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Head of Taliban’s Qatar Office Quits as Leadership Rift Grows

  • Ayaz Gul

FILE - Tayyab Agha, the special assistant to Mullah Mohammad Omar, walks to a press conference in Spin Boldak, November 21, 2001.

FILE - Tayyab Agha, the special assistant to Mullah Mohammad Omar, walks to a press conference in Spin Boldak, November 21, 2001.

The head of the Afghan Taliban’s political office in Qatar has resigned, and issued a highly critical statement that highlights growing internal schisms since last week’s confirmation of the death of founder Mullah Mohammad Omar.

In a statement released to the media, Tayyab Agha said there were “historic mistakes” made in keeping Mullah Omar’s death secret for nearly two years and in picking his successors outside of Afghanistan.

Agha’s claim gives credence to the widespread perception that the Taliban’s new leader, Mullah Akhtar Mansoor, was selected with the backing of Pakistan.

The statement also suggests that the group’s senior political representative was unaware of the Taliban leader’s death and had been actively deceived by those around Omar since he died two years ago.

FILE - A general view of the Taliban office in Doha, Qatar. Afghan and Taliban officials will hold two days of "reconciliation" talks in Qatar, the Gulf nation's state news agency reported, May 2, 2015.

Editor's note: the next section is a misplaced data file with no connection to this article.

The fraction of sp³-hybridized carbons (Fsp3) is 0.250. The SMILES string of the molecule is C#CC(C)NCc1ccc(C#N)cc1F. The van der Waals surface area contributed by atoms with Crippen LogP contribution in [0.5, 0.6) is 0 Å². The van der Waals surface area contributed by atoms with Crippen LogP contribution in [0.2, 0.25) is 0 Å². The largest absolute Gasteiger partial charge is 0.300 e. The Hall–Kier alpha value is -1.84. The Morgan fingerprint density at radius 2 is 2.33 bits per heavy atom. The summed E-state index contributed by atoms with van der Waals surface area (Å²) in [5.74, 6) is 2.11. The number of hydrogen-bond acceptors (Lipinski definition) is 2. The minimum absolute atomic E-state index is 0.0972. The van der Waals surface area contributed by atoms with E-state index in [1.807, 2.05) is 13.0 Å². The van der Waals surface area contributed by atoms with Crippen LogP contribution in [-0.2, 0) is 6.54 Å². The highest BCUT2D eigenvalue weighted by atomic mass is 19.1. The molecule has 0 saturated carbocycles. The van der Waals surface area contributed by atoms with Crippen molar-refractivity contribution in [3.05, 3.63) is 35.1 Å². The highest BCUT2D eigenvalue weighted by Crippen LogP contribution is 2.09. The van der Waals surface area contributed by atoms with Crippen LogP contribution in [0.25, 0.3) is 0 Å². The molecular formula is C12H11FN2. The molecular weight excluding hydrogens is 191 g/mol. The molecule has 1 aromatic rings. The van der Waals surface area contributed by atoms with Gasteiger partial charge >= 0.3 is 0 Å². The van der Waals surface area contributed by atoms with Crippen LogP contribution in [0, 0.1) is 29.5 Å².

FILE - A general view of the Taliban office in Doha, Qatar. Afghan and Taliban officials will hold two days of "reconciliation" talks in Qatar, the Gulf nation's state news agency reported, May 2, 2015.

Sought guidance

Agha claimed that he repeatedly demanded to be sent guidance via audio recordings from Mullah Omar in recent times, but was told there was “no need.”

On Monday, the Taliban’s media wing released a video showing hundreds of members pledging allegiance to Mansoor. However, the deceased leader’s family and some top Taliban commanders are insisting they have not endorsed him.

Agha, believed to be a close confidant of the deceased Taliban leader, said he will not be part of any future decisions and has ceased all meetings with Afghan or foreign delegations.

He said the new Taliban leader “should have been elected from the Taliban fighters and in the bunkers.”

Under Agha, the Taliban’s Doha office had distanced itself from the first round of peace talks July 7 between the Islamist group and Afghan officials, a meeting brokered and hosted by Pakistan.

Both Afghan and Pakistani officials have acknowledged that the Taliban delegation came to the table with the approval of Mansoor, who was serving as Omar’s deputy in addition to being the head of Taliban’s political and military affairs.

Pakistan maintains that it is acting merely as a "facilitator" of the talks between the warring sides at the request of the Afghan government and its international allies.

On Tuesday, a Pakistan military statement quoted its chief General Raheel Sharif as underscoring the "ongoing peace talks" between the Afghan government and the Taliban are "the only credible way to achieve lasting peace." The army chief went on to say that "detractors and spoilers are against peace and prosperity of Afghanistan and the region."